Design & Development03/03/2006

Traps Feedback

We're hoping this column becomes your window into roleplaying design and development -- or at least the way we approach these things here at Wizards of the Coast. We'll handle a wide range of topics in weeks to come, from frank discussions about over- or underpowered material, to the design goals of a certain supplement, to what we think are the next big ideas for the Dungeons & Dragons game. All of this comes bundled with a healthy look at the people and events that are roleplaying R&D.

This week we share your emails, offering at look at the traps used in your game.

Greetings folks! We’ve decided to open the mailbag once more and share some of the more fiendish, diabolical… and most importantly, memorable traps you’ve used in your gaming groups (a request Dave Noonan made in his “Let’s Get Small: Adventure Design, Part 1”). Please note, the following have been slightly edited from their original emails. Our thanks to everyone writing in to – your feedback, as always, is very much appreciated.

First, a Few Quick Hits

Ceiling Maze: In this trap, the party enters a large chamber with floor tiles inscribed with runes. These runes, however, are random and meaningless – the solution to correctly navigating the room can be found on the ceiling, where another intricate pattern has been placed. The secret to this pattern is that most of the mazelike lines never touch the edge of the ceiling, they just vanish or loop back… except for a single line, which touches both edges of the ceiling and is the true guide across the chamber.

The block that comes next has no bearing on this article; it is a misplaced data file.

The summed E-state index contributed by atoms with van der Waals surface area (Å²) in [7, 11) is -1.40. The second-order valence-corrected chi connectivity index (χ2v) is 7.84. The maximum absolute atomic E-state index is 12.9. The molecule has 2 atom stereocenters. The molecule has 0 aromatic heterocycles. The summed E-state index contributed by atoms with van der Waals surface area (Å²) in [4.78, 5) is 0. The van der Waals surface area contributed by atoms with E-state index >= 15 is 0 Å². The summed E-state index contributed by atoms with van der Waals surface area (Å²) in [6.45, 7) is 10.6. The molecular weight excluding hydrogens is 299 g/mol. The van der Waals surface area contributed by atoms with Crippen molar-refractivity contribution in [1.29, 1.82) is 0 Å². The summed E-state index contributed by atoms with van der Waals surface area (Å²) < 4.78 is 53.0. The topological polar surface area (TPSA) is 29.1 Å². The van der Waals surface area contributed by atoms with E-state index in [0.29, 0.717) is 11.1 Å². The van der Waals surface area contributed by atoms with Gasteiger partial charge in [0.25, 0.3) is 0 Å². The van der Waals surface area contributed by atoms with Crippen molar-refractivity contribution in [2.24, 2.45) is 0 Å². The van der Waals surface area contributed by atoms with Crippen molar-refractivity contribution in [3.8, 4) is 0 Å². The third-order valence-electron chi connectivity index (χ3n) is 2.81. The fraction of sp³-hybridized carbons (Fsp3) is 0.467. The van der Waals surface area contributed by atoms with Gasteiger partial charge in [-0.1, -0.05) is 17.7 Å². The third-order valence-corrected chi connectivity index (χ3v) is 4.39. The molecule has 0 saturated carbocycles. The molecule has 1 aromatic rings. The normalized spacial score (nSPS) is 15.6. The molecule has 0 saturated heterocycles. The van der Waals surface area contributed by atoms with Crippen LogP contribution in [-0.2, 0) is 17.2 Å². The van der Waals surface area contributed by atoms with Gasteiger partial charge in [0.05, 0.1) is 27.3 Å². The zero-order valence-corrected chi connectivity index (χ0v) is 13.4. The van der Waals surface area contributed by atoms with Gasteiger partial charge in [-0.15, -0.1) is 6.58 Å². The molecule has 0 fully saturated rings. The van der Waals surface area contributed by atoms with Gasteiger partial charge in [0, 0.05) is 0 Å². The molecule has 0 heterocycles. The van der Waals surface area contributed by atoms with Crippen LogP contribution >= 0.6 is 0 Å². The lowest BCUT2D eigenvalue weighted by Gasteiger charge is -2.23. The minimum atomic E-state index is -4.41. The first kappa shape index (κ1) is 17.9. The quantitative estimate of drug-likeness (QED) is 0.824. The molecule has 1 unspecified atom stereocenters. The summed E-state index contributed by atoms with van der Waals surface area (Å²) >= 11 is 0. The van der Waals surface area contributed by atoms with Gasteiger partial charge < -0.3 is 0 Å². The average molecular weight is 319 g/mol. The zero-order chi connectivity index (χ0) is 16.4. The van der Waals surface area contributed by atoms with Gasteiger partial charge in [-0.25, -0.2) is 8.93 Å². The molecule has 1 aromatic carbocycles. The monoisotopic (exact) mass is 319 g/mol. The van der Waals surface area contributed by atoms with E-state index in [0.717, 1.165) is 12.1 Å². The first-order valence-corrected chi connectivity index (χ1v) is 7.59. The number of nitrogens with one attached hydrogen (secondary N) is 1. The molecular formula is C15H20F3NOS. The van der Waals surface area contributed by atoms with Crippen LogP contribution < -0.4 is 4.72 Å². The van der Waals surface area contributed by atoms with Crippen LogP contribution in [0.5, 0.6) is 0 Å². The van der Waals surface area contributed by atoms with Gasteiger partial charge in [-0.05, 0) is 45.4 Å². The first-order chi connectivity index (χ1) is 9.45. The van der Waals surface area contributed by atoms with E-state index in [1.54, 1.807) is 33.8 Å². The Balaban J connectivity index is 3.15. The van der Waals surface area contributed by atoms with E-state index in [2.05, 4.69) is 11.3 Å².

Notes: Compare this to area #3 in the Tomb of Horrors, in which the pattern along the floor is the trap itself. Following the pattern takes players over several covered pits, finally leading them to two equally devilishly trapped archways. The solution? At the bottom of the pit traps, secret/concealed doors lead to the rest of the dungeon.

Magnetics, Wee!: The ceiling of this hallway is plated with copper panels, magically enhanced with a nearly irresistible magnetic pull. Coins, swords, and skeletons still inside their suits of armor all lay against the ceiling, warning players about the nature of this trap. Characters who remove their armor, etc., are safe from the magnets – only to face a flesh golem charging at them from the other end of the hallway.
-- J. Dieffenbach

Fireball Closet: A buddy of mine was DM for a couple of other friends; one of them, Mike, loved playing the typical fireball, lightning bolt-casting magic-user (this was back in 1st edition). One time the DM created a trap that had Mike specifically in mind -- it was basically a 5' deep closet with a major image (or other appropriate illusion) that made it look like a much larger room filled with low-level nasties easily handled with the magic-user's favorite spells. The trap’s effect was that his spells’ starting areas ended up being a lot closer to the party than originally anticipated.
-- D. Norman

Notes: This shows some 1st edition fun. Back then, this trap would have worked exceptionally well due to the nature of fireball and lightening bolt. Here’s a quote from 1st edition lightening bolt: “If the full length of the [lightening bolt] is not possible due to the interposition of a non-conducting barrier (such as a stone wall), the lightening bolt will double and rebound toward the caster, its length being the normal total from beginning to end…”

Now look at the 3.5 edition lightening bolt: “If the damage caused to an interposing barrier shatters or breaks through it, the [lightening bolt] may continue beyond the barrier if the spell’s range permits; otherwise, it stops at the barrier just as any other spell effect does.” That’s a revision that saves a party from the occasional 1st edition backlash!

What Time is It?

One of the most interesting (and frustrating) traps I’ve ever encountered as a player was the “sundial trap.” My party had been making its way through the tomb of a famous gnome trap-maker. Each room was basically an elaborate trap designed to weaken or kill the party (as in Tomb of Horrors).